5. ^ a b Alexander Reutlinger, Gerhard Schurz & Andreas Hüttemann, "Ceteris paribus laws", sec 1.1 "Systematic introduction", in Edward N Zalta, ed, The Stanford Encyclopedia of Philosophy, Spring 2011 edn.
  6. ^ Vítor Neves, ch 12 "Sciences as open systems—the case of economics", in Olga Pombo, Juan M Torres, John Symons & Shahid Rahman, eds, Special Sciences and the Unity of Science (Dordrecht, Heidelberg, London, New York: Springer.
  7. ^ a b Anita Traninger, "Emergence as a model for the study of culture", pp 67–82, in Birgit Neumann & Ansgar Nünning, eds, Traveling Concepts for the Study of Culture (Berlin & Boston :, 2012), pp 70–71.
  8. ^ James McCormick (2001). “Scientific medicine—fact of fiction? The contribution of science to medicine”. Occasional Paper () (80): 3–6. PMC 2560978. PMID 19790950. https://www.ncbi.nlm.nih.gov/pmc/articles/PMC2560978/. 
  9. ^ Gerard Piel, "Science and the next fifty years", § "Applied vs basic science", , 1954 Jan;10(1): 17–20, p 18.
  10. ^ Richard Smith (Mar 2006). “The trouble with medical journals”. Journal of the Royal Society of Medicine 99 (3): 115–9. two:10.1258 / jrsm.99.3.115. PMC 1383755. PMID 16508048. https://www.ncbi.nlm.nih.gov/pmc/articles/PMC1383755/. 
  11. ^ Eric Holtzman (1981). “Science, philosophy, and society: Some recent books”. International Journal of Health Services 11 (1): 123–49. two:10.2190 / l5eu-e7pc-hxg6-euml. PMID 7016767. 
  12. ^ PM Strong PM; K McPherson (1982). “Natural science and medicine: Social science and medicine: Some methodological controversies”. Social Science & Medicine 16 (6): 643–57. two:10.1016 / 0277-9536 (82) 90454-3. PMID 7089600. 
  13. ^ Lucien R Karhausen (2000). “Causation: The elusive grail of epidemiology”. Medicine, Health Care, and Philosophy 3 (1): 59–67. two:10.1023 / A: 1009970730507. PMID 11080970.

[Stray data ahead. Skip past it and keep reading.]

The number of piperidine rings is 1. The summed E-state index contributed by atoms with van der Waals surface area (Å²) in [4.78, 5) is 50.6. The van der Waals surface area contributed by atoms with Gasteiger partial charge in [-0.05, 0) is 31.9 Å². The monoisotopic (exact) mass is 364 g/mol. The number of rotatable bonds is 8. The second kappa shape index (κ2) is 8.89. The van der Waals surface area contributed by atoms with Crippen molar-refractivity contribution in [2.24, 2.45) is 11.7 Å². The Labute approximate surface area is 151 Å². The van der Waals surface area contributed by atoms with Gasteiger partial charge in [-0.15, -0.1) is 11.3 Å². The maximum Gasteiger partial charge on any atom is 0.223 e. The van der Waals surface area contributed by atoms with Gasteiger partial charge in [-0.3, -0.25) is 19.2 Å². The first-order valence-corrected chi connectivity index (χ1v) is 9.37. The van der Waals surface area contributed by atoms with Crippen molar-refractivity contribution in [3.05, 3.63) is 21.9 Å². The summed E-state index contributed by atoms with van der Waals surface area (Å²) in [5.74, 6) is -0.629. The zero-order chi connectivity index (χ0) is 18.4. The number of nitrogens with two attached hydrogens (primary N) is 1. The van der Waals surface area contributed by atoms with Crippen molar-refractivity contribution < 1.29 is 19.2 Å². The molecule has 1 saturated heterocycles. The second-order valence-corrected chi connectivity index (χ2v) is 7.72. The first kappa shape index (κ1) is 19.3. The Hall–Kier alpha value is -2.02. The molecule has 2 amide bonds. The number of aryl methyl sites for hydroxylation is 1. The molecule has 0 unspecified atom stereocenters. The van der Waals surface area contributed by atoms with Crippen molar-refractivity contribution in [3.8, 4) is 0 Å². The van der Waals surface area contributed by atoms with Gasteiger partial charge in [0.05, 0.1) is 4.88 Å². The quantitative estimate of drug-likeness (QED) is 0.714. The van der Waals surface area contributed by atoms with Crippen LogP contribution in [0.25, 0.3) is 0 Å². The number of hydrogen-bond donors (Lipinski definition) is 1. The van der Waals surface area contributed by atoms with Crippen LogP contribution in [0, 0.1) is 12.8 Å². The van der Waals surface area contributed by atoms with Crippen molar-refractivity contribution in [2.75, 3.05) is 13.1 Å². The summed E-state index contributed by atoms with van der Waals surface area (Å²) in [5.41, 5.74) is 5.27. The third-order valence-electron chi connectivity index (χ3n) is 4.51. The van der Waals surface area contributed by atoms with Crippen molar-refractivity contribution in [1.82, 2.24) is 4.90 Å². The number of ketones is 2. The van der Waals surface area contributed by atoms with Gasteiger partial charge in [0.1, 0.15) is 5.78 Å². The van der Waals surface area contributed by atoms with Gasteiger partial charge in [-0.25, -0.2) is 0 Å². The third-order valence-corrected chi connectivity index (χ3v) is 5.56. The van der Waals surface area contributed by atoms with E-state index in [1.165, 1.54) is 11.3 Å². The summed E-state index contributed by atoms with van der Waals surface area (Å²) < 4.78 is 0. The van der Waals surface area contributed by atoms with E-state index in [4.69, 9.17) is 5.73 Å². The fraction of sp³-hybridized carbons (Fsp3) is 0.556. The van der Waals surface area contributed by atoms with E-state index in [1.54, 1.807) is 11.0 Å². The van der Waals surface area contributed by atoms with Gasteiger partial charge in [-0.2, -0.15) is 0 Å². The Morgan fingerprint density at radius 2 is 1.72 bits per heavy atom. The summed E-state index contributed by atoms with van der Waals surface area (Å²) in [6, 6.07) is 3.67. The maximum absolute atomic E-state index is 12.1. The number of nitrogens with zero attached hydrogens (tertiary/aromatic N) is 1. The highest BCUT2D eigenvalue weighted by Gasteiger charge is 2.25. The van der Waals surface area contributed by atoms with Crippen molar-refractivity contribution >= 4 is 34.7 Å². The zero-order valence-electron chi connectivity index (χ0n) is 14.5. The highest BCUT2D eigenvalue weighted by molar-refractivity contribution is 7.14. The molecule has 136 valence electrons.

14. ^ Richard P Feynman, , exp edn w / new intro by (Princeton & London: Princeton University Press, 2006), p 5.
  15. ^ Schwarz JH (March 1998). “Figure 1: Contradictions lead to better theories”. Proc. Natl. Acad. Sci. USA 95: 2750–7. two:10.1073 / pnas.95.6.2750. PMC 19640. PMID 9501161. https://www.ncbi.nlm.nih.gov/pmc/articles/PMC19640/figure/F1/.  in Schwarz, John H (1998). “Recent developments in superstring theory”. Proc. Natl. Academic Sci. USA 95 (6): 2750–7. two:10.1073 / pnas.95.6.2750. PMC 19640. PMID 9501161. http://www.pnas.org/cgi/pmidlookup?view=long&pmid=9501161. 
  16. ^ Theodore E Brown, H Eugene Le May et al., Chemistry: The Central Science, 12th edn (Upper Saddle River NJ :, 2012).
  17. ^ Maria Burguete, ch 7 "History and philosophy of science: Towards a new epistemology", 7.3 "History of contemporary chemistry", in Maria Burguete & Liu Lam, eds, Science Matters: Humanities As Complex Systems (Singapore :, 2008), p 139: "Considering the extent that chemical methodology has contributed to other disciplines, it is tempting to take the charge that chemistry is in danger of losing its identity, or, to turn it around and proclaim instead that chemistry—today more than ever before—is the'central science' ".